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Author Archives: Paul Tharp, Staff Writer

IDS official blames appointed-lawyer mess on DAs’ group (access required)

A "totally inappropriate" presentation on March 30 at the North Carolina Legislature touched off the turmoil in North Carolina's indigent-defense system, an official with the state's Indigent Defense Services said. Angered by the prospect that the Legislature will cut their pay, court-appointed lawyers across the state have removed their names from the appointment lists, an action that could upset the administration of justice for defendants who cannot afford private lawyers. In addition, two outfits representing each side of the criminal justice system - the Indigent Defense Services and the Conference of District Attorneys - are sparring over the motivation of that March 30 presentation.

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Phony indigents may be draining defense funds (access required)

While dozens of North Carolina lawyers have stalked away in protest from the state's indigent-defense system in the last two weeks, a few voices are asking whether the protesters are targeting the wrong enemy. The lawyers who have left are upset that state lawmakers, facing an unrelenting budget squeeze, are considering cutting the appointed-lawyer fee, which stands at $75 an hour.

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False testimony (access required)

Beneath the surface of what appeared to be a routine driving-while-impaired case in Mecklenburg District Court lay what defense attorneys say is an ugly flaw in the justice system. In an April 15 hearing in front of Judge Sean P. Smith, Charlotte-Mecklenburg Police Officer Barry D. Grimes testified that he had administered two field sobriety tests, and the driver flunked both. But that wasn't true.

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Dental Board’s suit against FTC dismissed (access required)

A lawsuit the North Carolina Board of Dental Examiners brought in February against the Federal Trade Commission in U.S. District Court for the Eastern District of North Carolina has been dismissed. Chief United States District Court Judge Louise Flanagan dismissed the case on May 3, ruling that the Board's lawsuit sought "to subvert the established administrative review process set forth in 15 U.S.C. § 45, which vests the circuit courts with exclusive jurisdiction to hear the sort of challenges made [in the lawsuit]."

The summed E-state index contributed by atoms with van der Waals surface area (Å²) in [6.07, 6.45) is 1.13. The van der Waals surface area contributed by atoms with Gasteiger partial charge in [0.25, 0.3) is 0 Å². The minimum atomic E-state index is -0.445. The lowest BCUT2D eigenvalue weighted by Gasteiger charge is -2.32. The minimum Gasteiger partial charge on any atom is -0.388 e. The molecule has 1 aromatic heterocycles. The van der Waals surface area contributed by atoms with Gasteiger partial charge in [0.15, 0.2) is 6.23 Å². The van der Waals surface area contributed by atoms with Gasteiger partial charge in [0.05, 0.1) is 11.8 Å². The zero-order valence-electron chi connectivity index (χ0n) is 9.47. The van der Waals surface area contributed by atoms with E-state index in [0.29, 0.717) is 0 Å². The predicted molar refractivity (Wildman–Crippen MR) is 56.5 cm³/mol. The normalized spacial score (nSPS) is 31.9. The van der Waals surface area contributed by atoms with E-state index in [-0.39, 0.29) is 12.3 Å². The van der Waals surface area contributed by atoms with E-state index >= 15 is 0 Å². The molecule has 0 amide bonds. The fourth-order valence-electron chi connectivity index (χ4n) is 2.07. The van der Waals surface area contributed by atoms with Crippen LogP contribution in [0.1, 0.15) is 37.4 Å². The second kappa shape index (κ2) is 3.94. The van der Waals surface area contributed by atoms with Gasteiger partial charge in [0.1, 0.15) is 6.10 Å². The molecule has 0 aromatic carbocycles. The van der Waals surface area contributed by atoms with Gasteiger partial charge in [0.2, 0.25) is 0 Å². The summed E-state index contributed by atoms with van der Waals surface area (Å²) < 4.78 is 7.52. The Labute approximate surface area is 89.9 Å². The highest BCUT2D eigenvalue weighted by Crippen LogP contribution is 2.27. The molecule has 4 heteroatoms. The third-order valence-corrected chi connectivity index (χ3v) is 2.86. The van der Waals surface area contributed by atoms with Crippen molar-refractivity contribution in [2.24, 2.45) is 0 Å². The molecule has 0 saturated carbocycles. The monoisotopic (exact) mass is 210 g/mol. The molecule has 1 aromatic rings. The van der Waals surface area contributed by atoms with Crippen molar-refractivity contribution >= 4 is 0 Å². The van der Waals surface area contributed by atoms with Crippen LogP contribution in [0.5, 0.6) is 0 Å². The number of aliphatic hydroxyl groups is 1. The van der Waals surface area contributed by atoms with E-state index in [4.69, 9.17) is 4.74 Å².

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Rise of ADR means fewer trials, fewer experienced trial lawyers (access required)

For litigants and lawyers, the benefits of formalized alternative dispute resolution in North Carolina trial courts seem to be that rare issue upon which most attorneys agree. But those benefits come at a cost: ADR may be depriving young attorneys of courtroom experience. Charlotte attorney and mediator Wayne Huckel told Lawyers Weekly that more and more attorneys are starting to trust the mediation process to get cases resolved.

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Charlotte police officer convicted, sentenced for fabricating DWI evidence (access required)

A Mecklenburg County District Court judge Monday morning convicted a Charlotte-Mecklenburg police officer of criminal contempt after hearing from the officer and his attorney. The officer, Barry Grimes, told Judge Sean P. Smith (pictured) that on April 15 in District Court, he had mistakenly testified that a driver he had stopped failed two field-sobriety tests.

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Lawyers’ bill would wrest control of closings (access required)

Doing a closing is the practice of law - and it isn't. It depends whom you ask, where you are and which part of a "closing" you're doing. Last week the State Bar council adopted a resolution supporting H. 690, a bill pending in the General Assembly that would "clarify the law with respect to the involvement of attorneys in closings," according to Rep. Tim Moore, R-Cleveland, one of the bill's co-sponsors.

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